Mother's Day is the ultimate exercise in opposites, the feeling that you're part of a tribe and that you're in charge of it; the joy of watching your children grow up and the nostalgia of your own childhood; the gratitude of being recognized and the knowledge that you would do all of it even without that recognition. But since mothering is an exercise in opposites, that seems fitting. From the moment our babies are born, they begin moving toward independence, stretching that distance between us and them and we are tasked with helping them accomplish that while simultaneously mourning the loss of that connection.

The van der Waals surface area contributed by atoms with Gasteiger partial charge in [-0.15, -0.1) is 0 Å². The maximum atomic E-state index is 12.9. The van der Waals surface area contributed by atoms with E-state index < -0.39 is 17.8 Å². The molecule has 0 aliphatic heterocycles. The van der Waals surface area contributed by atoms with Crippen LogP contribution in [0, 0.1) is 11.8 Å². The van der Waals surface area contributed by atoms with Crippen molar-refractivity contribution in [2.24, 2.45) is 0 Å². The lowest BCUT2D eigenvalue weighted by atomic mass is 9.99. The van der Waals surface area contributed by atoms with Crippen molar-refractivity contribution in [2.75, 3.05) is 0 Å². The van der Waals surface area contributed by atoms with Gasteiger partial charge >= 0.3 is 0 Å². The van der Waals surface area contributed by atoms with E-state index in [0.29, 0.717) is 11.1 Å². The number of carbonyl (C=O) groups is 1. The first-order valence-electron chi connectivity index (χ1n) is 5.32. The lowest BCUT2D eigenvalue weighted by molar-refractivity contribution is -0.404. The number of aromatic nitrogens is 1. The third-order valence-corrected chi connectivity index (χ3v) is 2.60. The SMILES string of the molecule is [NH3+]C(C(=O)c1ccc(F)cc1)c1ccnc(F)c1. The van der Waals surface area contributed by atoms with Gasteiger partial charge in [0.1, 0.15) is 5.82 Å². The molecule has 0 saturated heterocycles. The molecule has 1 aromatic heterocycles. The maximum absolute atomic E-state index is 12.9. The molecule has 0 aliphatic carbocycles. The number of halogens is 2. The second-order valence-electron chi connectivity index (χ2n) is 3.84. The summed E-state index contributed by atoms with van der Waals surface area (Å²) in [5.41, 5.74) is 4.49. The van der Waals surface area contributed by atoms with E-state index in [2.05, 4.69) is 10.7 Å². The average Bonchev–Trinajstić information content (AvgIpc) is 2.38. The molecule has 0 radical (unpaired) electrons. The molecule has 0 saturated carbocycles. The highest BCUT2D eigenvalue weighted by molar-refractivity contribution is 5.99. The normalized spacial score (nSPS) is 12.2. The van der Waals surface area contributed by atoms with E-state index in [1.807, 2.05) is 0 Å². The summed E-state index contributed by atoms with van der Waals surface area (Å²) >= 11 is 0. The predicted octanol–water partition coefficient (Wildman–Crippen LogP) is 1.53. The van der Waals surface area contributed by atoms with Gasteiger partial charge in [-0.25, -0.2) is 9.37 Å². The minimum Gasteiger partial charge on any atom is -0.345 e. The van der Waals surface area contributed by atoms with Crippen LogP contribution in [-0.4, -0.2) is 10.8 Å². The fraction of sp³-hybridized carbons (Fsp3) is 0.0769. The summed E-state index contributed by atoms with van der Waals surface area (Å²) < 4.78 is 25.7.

I'm coming to realize that Mother's Day is simply the distillation of the biggest lessons in my life. It is a day that reminds me that grief and joy live together in every moment, and that my job as my daughters' mother is to help them figure out how to hold both of those things simultaneously, honor them both, and keep moving forward. Whether you are mothering children of your own or you are a mother-figure to other children, whether you have a mother or you've lost yours, may your day be restful and full of peace. May you find the strength to hold all that is present in your life today, or have others who will help you hold it. May you feel mothered.